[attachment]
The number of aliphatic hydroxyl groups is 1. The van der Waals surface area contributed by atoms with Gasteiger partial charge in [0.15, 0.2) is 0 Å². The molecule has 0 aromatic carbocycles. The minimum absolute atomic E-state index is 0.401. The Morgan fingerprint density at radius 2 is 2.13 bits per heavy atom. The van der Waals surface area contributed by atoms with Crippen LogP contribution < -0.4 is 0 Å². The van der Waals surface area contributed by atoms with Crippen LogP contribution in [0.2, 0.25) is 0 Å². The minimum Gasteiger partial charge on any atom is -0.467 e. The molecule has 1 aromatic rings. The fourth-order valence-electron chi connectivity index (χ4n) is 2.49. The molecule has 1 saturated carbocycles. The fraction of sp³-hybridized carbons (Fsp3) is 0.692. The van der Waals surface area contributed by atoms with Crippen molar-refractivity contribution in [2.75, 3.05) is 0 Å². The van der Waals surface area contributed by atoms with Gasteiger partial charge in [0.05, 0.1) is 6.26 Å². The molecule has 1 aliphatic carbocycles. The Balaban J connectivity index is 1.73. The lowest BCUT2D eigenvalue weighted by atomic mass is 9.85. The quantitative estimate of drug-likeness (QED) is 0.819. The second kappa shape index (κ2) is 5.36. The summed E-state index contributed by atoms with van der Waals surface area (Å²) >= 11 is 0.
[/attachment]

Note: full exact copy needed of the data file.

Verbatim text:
The number of aliphatic hydroxyl groups is 1. The van der Waals surface area contributed by atoms with Gasteiger partial charge in [0.15, 0.2) is 0 Å². The molecule has 0 aromatic carbocycles. The minimum absolute atomic E-state index is 0.401. The Morgan fingerprint density at radius 2 is 2.13 bits per heavy atom. The van der Waals surface area contributed by atoms with Crippen LogP contribution < -0.4 is 0 Å². The van der Waals surface area contributed by atoms with Crippen LogP contribution in [0.2, 0.25) is 0 Å². The minimum Gasteiger partial charge on any atom is -0.467 e. The molecule has 1 aromatic rings. The fourth-order valence-electron chi connectivity index (χ4n) is 2.49. The molecule has 1 saturated carbocycles. The fraction of sp³-hybridized carbons (Fsp3) is 0.692. The van der Waals surface area contributed by atoms with Crippen molar-refractivity contribution in [2.75, 3.05) is 0 Å². The van der Waals surface area contributed by atoms with Gasteiger partial charge in [0.05, 0.1) is 6.26 Å². The molecule has 1 aliphatic carbocycles. The Balaban J connectivity index is 1.73. The lowest BCUT2D eigenvalue weighted by atomic mass is 9.85. The quantitative estimate of drug-likeness (QED) is 0.819. The second kappa shape index (κ2) is 5.36. The summed E-state index contributed by atoms with van der Waals surface area (Å²) >= 11 is 0.